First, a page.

Goetz v. Bank of Kansas City,
Annotate this Case
119 U.S. 551 (1887)
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U.S. Supreme Court
Goetz v. Bank of Kansas City, 119 U.S. 551 (1887)
Goetz v. Bank of Kansas City
Argued November 24, 29, 1886
Decided January 10, 1887
119 U.S. 551
The acceptor of a bill of exchange discounted by a bank with a bill of lading attached which the acceptor and the bank regard as genuine at the time of the acceptance, but which turns out to be a forgery, is bound to pay the bill to the bank at maturity.
The bad faith in the taker of negotiable paper which will defeat a recovery by him must be something more than a failure to inquire into the consideration upon which it was made or accepted because of rumors or general reputation as to the bad character of the maker or drawer.
In an action against the acceptor of a bill of exchange with alleged fictitious bills of lading attached, articles from newspapers touching the drawer as to other drafts with like bills attached were properly excluded as having no connection with the transaction in controversy, it not appearing that the holder ever saw them.
Evidence of declarations of an agent as to past transaction of his principal is inadmissible as mere hearsay.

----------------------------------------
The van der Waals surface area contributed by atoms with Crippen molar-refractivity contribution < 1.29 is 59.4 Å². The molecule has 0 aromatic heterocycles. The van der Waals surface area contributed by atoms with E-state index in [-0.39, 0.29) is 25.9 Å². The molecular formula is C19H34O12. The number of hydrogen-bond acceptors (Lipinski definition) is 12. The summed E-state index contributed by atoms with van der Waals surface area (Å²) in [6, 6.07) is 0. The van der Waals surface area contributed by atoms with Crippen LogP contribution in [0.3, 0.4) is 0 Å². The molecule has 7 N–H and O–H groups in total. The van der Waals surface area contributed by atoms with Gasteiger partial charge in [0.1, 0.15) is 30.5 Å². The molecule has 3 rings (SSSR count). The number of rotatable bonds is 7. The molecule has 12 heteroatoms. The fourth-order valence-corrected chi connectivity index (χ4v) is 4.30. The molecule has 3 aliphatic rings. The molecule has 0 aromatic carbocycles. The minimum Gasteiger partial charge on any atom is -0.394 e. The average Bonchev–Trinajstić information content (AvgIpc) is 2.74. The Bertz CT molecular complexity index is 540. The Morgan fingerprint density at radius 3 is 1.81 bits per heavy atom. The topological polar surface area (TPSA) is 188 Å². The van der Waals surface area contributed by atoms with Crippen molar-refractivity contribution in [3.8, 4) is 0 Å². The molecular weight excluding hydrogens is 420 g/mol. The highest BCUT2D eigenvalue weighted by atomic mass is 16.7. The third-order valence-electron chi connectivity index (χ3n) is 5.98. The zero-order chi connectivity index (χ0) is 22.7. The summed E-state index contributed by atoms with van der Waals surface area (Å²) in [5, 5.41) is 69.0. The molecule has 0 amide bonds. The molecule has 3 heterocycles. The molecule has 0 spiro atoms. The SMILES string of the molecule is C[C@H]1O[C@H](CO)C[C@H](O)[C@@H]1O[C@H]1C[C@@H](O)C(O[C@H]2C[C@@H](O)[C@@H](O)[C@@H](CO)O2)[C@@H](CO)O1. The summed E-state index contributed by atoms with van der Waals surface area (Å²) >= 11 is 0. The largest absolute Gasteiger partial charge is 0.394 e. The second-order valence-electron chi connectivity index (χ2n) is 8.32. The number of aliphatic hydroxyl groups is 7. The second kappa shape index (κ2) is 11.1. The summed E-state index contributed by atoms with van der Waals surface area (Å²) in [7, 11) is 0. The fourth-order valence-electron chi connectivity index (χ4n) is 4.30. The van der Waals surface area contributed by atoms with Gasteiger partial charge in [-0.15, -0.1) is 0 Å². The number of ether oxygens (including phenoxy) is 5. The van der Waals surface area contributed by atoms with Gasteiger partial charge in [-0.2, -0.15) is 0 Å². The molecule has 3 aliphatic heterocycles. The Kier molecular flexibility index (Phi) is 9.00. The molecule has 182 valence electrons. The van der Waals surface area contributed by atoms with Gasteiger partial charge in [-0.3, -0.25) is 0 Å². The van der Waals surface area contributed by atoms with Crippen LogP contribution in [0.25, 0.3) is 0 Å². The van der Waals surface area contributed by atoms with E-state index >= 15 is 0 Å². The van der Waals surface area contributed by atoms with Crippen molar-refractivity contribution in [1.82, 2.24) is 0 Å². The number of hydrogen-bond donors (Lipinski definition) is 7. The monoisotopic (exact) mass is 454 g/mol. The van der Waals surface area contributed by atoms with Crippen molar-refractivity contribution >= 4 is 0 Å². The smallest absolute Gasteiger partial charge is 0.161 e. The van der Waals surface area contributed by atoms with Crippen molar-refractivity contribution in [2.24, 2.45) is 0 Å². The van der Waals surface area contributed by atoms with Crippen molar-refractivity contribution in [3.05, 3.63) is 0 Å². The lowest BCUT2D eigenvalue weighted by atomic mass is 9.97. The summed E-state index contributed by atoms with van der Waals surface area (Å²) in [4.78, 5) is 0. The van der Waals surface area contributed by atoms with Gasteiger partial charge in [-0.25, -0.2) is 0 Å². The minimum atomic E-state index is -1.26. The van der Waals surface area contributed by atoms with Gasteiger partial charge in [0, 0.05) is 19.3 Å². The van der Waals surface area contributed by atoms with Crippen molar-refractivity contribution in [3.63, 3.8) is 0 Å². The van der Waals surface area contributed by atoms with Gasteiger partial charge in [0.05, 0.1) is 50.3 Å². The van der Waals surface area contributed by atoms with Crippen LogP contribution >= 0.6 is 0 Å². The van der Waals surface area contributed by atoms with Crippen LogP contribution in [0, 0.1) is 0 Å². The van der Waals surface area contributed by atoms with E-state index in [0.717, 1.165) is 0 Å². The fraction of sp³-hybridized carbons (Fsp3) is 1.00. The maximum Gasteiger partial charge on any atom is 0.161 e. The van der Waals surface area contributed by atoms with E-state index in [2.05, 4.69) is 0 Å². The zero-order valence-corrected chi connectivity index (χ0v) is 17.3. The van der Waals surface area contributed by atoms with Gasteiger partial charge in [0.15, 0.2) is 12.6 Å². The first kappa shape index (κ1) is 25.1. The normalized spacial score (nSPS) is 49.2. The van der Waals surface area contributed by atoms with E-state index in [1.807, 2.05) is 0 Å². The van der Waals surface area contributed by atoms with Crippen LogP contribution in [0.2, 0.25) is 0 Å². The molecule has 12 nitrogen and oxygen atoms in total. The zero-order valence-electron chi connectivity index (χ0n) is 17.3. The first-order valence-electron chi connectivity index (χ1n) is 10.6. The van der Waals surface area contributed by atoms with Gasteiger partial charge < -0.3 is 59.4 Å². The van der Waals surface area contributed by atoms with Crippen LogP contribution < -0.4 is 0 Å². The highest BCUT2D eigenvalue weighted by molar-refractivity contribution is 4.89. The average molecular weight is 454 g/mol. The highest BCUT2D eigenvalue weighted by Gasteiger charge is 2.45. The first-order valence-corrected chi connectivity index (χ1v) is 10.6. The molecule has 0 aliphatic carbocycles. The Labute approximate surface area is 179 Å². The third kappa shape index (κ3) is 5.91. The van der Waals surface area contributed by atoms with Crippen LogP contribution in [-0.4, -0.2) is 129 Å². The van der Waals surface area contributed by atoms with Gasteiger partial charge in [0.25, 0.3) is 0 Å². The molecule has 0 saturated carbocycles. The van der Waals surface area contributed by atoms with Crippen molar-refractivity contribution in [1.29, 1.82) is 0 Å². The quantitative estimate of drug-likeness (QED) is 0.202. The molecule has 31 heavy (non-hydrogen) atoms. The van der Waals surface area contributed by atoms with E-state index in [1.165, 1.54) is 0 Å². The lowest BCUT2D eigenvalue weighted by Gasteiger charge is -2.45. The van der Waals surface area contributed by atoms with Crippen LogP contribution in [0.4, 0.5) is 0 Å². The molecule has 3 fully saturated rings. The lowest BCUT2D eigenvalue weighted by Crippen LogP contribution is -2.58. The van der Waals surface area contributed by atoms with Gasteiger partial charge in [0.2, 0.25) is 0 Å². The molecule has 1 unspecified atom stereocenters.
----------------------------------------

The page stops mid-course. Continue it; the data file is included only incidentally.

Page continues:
In an action by a bank against the acceptor upon a draft discounted by the bank with a fraudulent bill of lading attached, the president of the bank, as a witness for it, having testified that he was ignorant of the forgeries, and also of the circumstances attending outer drafts by the drawer with forged bills of lading attached which had been discounted by the bank, and that he could only explain why pains were not taken in the matter by explaining the usage of the bank, it is competent for the court to receive such explanation of the usage.
This was an action against the plaintiff in error, the acceptor of bills of exchange with forged bills of lading attached, which had been discounted by the defendant in error and presented for acceptance without knowledge of the fraud in either party. Judgment for defendant, to review which this writ of error was sued out. The case is stated in the opinion of the Court.